How Many "Parts" (or "Labels") Does A Domain Name Typically Have?

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How Many “Parts” (or “Labels”) Does A Domain Name Typically Have?

I. Introduction

Domain names can be thought of as a series of “labels” or “parts” or “chunks” separated with dots.

We’re all familiar with domain names that have three labels, such as www.example.com.

It’s also not unusual to find domain names that have just two labels (such as uoregon.edu) or an “extra” label (as in www.matse.illinois.edu).

But what does the distribution of domain names really look like? Are there domains with more than four labels? More than ten? What does that distribution look like? We decided to look at a day’s worth of data from DNSDB and find out.

II. The Dataset

We arbitrarily selected June 28th, 2017 for this study. The DNSDB Export MTBL file for that date, dns.20170628.D.mtbl, is a medium-sized file, at 31,626,779,104 bytes. That mtbl file is in a compact binary format, but can be exported into a more-convenient text format for simple analyses.

We processed that file with the command pipeline:

$ dnstable_dump -r /export/dnstable/mtbl/dns.20170628.D.mtbl | grep -v ";;" | grep -v "^$" | grep -v ".in.addr." | grep -v ".ip6.arpa." | awk '{print $1}' > rrnames.txt

That command string dumps the rrnames (domain names) from the specified mtbl file, removing any:

-- comment lines (";;") 
-- blank lines ("^$")
-- IPv4 inverse adress records (".in.addr.") and
-- IPv6 inverse address records (".ip6.arpa."). 

We then save the resource record names into a temporary file as a first step.

Once that job finished, we had a list of unsorted resource record names in rrnames.txt, including potentially many duplicate domain names. To eliminate duplicates, we sorted and uniq’d those names:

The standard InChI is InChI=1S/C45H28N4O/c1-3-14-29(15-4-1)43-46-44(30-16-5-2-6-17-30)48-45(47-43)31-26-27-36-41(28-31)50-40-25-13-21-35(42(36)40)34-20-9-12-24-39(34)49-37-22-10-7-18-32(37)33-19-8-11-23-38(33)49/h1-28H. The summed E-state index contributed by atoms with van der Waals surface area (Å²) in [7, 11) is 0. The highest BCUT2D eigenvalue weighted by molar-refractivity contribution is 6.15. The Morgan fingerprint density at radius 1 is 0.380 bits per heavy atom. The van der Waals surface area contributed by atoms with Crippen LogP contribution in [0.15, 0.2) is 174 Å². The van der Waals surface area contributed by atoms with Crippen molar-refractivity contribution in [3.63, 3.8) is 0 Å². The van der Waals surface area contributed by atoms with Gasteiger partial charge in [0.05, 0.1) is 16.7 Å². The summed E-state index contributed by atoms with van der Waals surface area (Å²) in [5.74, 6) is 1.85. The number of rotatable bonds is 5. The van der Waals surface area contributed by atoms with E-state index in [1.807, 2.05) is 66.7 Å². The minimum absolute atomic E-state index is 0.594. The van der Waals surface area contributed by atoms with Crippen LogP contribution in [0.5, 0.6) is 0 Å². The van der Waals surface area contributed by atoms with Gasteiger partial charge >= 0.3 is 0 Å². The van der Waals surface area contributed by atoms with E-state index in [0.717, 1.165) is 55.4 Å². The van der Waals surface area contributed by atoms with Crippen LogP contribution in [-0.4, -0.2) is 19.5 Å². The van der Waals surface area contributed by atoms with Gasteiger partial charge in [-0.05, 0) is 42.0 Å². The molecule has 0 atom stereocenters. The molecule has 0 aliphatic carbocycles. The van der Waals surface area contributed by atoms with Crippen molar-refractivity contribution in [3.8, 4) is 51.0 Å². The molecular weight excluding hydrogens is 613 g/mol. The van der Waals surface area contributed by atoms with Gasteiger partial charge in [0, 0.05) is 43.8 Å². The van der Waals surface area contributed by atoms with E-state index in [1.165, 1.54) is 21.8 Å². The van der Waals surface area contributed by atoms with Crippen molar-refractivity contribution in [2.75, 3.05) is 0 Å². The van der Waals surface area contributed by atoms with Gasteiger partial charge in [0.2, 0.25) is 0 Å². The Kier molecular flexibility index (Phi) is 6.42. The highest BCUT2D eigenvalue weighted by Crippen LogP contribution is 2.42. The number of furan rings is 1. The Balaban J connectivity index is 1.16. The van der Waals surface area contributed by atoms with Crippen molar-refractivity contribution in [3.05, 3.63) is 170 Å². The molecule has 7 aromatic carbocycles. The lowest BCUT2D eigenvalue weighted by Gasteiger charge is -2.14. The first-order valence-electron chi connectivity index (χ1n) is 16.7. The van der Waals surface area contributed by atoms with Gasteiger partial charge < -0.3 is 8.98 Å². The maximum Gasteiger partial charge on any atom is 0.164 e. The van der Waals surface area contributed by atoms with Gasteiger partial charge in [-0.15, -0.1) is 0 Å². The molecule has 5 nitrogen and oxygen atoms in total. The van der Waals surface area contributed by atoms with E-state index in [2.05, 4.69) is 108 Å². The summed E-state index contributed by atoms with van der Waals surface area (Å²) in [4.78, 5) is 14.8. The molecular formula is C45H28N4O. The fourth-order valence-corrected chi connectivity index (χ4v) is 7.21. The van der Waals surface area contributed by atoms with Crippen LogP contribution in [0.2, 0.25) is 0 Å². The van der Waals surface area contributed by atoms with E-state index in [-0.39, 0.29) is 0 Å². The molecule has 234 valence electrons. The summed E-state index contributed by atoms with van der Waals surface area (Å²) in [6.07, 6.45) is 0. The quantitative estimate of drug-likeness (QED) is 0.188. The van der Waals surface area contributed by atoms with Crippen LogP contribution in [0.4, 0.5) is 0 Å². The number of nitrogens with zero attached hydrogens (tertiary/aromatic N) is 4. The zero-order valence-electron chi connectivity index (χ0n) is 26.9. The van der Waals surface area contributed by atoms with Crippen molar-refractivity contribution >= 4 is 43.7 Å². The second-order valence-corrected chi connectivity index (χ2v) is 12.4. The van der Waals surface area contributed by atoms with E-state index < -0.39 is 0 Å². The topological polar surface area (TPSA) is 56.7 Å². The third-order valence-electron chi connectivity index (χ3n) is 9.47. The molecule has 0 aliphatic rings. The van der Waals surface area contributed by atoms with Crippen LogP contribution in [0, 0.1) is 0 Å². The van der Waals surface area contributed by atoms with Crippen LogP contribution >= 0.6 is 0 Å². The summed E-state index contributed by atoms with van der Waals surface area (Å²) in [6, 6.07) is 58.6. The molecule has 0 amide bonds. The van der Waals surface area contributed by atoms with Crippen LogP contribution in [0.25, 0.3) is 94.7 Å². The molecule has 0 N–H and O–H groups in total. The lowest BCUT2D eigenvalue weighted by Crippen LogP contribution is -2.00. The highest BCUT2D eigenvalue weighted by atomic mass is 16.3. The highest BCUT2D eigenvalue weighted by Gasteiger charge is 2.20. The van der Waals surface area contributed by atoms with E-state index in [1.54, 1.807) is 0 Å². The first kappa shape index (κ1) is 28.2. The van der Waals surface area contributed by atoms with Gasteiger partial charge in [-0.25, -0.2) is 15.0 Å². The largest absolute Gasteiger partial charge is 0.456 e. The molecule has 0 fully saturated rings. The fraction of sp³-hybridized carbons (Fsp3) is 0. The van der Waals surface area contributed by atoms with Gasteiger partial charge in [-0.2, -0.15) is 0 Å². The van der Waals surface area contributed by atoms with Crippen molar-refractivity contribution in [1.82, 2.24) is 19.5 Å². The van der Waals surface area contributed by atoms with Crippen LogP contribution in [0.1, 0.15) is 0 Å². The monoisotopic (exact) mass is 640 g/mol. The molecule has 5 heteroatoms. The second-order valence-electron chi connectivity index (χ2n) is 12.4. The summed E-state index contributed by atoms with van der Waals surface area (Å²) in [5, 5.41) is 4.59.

$ sort -u < rrnames.txt > uniq-rrnames.txt

We then counted the number of “dots” per unique name, outputting one “dot count” per record. Conveniently, because each names end in a trailing dot, a name with two labels will also have two dots, a name with three parts will have three dots, etc. We then counted those dots by saying:

$ sed 's/[^\.]//g' < uniq-rrnames.txt | awk '{ print length }' > rrname-uniq-dot-count.txt

We then sorted the dot counts in descending order by observed frequency of occurrence. Generally, this followed the length of the domain, but in a couple of cases we had to move things around manually to get them in ascending order by label count.

$ sort rrname-uniq-dot-count.txt | uniq -c | sort -nr > rrname-uniq-dot-count-tops.txt

III. The Distribution of Label Counts

The number of unique RRnames with labels can be see in Figure 1. When reviewing Figure 1, note that this graph has log-linear axes.

Figure 1.

Unique RRnames with <N>Labels/Name

Summarizing that graph, 99.98% of all unique RRnames seen have 10 or fewer labels, and 78.36% have just 1, 2 or 3 labels:

Table 1.

Count        # of Labels       % obs     Cum %
----------------------------------------------
1,535        1                 0.00%     0.00%
96,557,627   2                41.48%    41.48%
85,837,909   3                36.88%    78.36%
22,353,662   4                 9.60%    87.97%
16,056,670   5                 6.90%    94.86%
3,094,765    6                 1.33%    96.19%
6,560,952    7                 2.82%    99.01%
1,783,962    8                 0.77%    99.78%
193,365      9                 0.08%    99.86%
279,332      10                0.12%    99.98%

The full raw data associated with this graph can be seen in Appendix I to this article.

IV. The Odd Case Of RRnames with N=30 Labels

The “bulge” at N=30 labels in the graph is obviously noteworthy.